“I spent a lot of time in November and December of 2016 reading about the rise of fascism in Italy,” he says. “The ‘Century Ghosts’ I was referring to are the ghosts of fascism and the populist, isolationist, and nationalist movements everybody seems to have collectively forgotten about.” Boeckner notes that while in the past, these movements were met with widespread outrage, nowadays such reactions are nearly non-existent.

“America was deeply anti-Nazi. If you look at comic book culture, there were these people writing about superheroes that beat the shit out of Nazis. That’s what children were reading. It was the war effort. I mean, it was propaganda, but in a way it was a beautiful type of propaganda. I feel like those lessons have now been forgotten.”

Of course, politics aren’t the only thing that helped give Cry Cry Cry its form. Boeckner is quick to admit that working with Spoon’s Britt Daniel in the band Divine Fits paid major dividends to his songwriting process. “I don’t mind saying that all,” he laughs. “Writing those songs with Britt in Los Angeles was like a masterclass in minimalism.”

Boeckner says he’s followed Daniel’s work since he was in high school and Spoon “still kind of sounded like The Pixies.” When the two got together in late 2011 to make A Thing Called Divine Fits, Boeckner was given a rare first-hand view of how Daniel works.

“I learned how to access this part of songwriting that I had always wanted to convey but never really had the tools to do it,” he recalls. “It’s like this merciless stripping out of extraneous shit. Britt has another pretty cool method that I would’ve never found on my own, which is where you have these chunks — like a verse and a chorus — and you just keep layering stuff over it. Eventually what happens is you strip out the original information and you’re left with all these happy accidents, and that becomes the song. I’ve now worked that into my songwriting process too.”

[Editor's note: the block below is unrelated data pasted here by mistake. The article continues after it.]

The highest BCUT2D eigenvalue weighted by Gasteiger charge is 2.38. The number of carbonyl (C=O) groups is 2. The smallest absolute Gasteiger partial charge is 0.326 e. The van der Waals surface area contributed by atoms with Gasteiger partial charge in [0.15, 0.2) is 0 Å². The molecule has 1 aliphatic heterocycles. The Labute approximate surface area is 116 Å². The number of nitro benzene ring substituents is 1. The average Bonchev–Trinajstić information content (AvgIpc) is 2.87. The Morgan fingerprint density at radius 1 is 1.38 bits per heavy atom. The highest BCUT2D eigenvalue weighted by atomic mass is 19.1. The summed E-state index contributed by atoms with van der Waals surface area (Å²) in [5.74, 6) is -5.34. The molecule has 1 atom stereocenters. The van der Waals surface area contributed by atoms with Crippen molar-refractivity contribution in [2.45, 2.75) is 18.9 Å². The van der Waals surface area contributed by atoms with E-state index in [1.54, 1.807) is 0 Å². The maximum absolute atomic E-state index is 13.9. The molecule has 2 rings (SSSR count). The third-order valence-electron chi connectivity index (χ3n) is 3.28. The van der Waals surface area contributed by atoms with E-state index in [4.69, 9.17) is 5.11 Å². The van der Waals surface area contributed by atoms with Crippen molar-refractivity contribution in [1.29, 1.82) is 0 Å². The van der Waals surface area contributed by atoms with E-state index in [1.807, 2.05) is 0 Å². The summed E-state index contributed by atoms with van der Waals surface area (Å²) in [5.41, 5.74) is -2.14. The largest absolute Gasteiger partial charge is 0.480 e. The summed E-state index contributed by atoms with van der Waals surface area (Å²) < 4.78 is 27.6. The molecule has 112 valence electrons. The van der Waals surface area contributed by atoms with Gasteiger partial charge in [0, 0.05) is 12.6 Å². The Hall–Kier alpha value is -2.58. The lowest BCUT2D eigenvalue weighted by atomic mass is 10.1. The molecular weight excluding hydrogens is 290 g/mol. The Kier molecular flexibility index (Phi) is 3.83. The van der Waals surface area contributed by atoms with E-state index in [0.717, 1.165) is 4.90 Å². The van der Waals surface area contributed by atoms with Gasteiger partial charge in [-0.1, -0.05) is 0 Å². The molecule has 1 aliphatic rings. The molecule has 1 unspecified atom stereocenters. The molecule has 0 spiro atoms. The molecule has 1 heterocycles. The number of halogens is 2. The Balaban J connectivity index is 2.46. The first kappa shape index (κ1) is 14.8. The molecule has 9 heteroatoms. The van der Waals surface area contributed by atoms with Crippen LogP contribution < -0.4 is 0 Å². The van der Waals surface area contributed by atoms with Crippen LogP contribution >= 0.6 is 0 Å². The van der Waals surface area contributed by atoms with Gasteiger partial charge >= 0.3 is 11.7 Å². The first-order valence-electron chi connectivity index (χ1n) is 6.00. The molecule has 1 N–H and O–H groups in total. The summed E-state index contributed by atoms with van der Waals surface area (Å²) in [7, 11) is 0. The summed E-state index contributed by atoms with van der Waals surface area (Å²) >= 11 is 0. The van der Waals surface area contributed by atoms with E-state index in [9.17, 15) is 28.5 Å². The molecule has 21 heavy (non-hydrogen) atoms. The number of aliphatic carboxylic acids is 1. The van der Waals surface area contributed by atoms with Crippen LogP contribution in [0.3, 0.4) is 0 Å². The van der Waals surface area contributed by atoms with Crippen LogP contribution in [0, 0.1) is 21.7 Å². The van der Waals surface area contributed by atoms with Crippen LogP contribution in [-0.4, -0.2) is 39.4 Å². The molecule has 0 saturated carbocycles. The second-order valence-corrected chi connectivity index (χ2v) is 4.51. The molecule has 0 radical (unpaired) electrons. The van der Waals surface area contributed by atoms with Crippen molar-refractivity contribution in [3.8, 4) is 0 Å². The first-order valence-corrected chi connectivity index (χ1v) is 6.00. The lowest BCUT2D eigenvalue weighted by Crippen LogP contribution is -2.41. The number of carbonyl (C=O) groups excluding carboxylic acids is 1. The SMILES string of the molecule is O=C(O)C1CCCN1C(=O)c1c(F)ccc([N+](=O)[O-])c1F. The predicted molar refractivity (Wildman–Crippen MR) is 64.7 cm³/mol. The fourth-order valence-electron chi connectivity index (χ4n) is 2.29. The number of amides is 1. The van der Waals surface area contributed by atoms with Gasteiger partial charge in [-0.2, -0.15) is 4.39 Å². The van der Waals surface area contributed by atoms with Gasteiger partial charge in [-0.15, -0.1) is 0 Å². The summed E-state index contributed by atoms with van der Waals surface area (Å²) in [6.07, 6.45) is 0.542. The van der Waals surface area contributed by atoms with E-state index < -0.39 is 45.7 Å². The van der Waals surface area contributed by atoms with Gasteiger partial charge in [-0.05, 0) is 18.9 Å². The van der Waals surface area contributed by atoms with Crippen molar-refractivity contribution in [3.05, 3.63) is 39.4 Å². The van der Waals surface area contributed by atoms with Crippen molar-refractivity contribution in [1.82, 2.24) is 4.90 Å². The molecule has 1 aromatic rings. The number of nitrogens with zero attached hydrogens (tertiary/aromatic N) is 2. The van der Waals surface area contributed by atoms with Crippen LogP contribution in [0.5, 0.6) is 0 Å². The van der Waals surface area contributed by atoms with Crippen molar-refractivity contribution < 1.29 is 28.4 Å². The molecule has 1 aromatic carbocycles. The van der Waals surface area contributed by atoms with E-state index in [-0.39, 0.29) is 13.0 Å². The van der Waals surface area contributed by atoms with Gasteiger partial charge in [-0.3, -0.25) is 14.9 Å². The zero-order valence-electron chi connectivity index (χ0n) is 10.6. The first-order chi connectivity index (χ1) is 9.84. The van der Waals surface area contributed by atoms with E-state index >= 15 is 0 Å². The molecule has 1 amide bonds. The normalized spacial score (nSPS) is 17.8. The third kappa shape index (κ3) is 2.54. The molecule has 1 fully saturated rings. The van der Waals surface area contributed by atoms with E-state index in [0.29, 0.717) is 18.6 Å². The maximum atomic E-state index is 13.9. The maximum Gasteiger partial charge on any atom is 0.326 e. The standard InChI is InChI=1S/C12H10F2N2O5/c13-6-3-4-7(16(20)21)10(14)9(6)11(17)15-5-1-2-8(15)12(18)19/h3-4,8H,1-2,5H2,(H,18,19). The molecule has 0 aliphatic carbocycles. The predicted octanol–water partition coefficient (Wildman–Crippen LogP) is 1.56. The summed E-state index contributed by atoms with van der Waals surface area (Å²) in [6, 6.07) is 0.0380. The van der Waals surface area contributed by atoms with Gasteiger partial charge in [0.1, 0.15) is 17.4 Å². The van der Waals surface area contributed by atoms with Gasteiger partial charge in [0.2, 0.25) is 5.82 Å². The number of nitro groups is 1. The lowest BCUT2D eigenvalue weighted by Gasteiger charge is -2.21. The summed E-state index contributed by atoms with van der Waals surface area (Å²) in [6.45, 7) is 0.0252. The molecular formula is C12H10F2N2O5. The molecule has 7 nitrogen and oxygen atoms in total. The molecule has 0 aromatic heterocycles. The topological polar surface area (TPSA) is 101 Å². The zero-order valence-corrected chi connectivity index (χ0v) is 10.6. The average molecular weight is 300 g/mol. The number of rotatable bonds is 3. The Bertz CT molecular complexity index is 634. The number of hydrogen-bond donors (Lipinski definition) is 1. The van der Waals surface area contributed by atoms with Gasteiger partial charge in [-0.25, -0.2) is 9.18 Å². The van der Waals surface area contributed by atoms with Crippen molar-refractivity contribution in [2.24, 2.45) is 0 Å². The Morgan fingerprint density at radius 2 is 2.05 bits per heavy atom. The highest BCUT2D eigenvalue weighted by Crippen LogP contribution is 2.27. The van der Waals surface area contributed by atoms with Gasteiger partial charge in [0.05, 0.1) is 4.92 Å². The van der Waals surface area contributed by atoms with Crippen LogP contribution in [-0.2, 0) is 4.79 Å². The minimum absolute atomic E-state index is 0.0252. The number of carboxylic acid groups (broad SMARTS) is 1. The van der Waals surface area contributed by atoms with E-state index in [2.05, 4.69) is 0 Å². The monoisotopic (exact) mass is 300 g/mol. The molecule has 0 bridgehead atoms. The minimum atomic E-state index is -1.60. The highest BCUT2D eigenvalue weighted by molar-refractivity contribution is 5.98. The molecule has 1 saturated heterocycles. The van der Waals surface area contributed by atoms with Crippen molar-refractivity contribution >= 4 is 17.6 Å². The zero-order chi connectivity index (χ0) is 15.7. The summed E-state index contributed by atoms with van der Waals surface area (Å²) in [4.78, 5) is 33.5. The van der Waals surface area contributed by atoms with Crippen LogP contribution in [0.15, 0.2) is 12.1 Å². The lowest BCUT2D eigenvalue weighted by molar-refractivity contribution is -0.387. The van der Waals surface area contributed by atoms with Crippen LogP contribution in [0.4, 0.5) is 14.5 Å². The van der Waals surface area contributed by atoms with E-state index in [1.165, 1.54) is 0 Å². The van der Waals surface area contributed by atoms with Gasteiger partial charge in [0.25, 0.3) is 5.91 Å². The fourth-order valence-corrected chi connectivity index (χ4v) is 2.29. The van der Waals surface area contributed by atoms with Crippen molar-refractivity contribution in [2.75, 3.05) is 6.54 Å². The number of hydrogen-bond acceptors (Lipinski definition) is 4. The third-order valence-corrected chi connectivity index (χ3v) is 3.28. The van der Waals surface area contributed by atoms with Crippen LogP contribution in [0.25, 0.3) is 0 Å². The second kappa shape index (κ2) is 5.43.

Daniel’s influence as a meticulous songwriter may be part of the reason many of the tracks on Cry Cry Cry don’t clock in at over five minutes, but true to his roots, it’s the two songs that do — “Baby Blue” and “Weaponized” — that are closest to Boeckner’s heart.

“With [Cry Cry Cry], we thought, ‘Ok, let’s trim everything away,’” he says. “Everything that wasn’t useful in a song was pretty much immediately discarded. And then, because we’re ourselves, we ended up with two fairly long prog songs, which are kind of my favorite songs on the whole record.”

For anyone who has seen Wolf Parade perform, it is these longer, less structured explosions of sound that really bring the band alive.

“That’s the kind of stuff we like to play live,” Boeckner confirms. “Over the years, stuff like “Kissing The Beehive” or “California Dreamer” or “Fine Young Cannibals” have always been the songs that we look forward to playing when they’re in a setlist. It’s nice to not just be a band that writes short, compact pop songs. It’s nice to be able to flex on stage a little bit.”

So how does one define Wolf Parade? Are they but one project of two prolific and talented songwriters or the central glue that will forever bind Boeckner and Krug together? Are they expansive rockers or detailed pop auteurs? Are they back for good following their lengthy hiatus or fated to once again retreat to hibernation? According to Boeckner, it’s simple: All of the above.

“We’re a weird band. We’ve had a lot of conversations internally about how our band doesn’t really fit in anywhere. We’re just a bunch of weirdos. I think the difference between Wolf Parade now and Wolf Parade back then is that now we’re comfortable with it. We’re more confident in it, in a way. We’re proud of it.”

Cry Cry Cry is out now via Sub Pop. Get it here.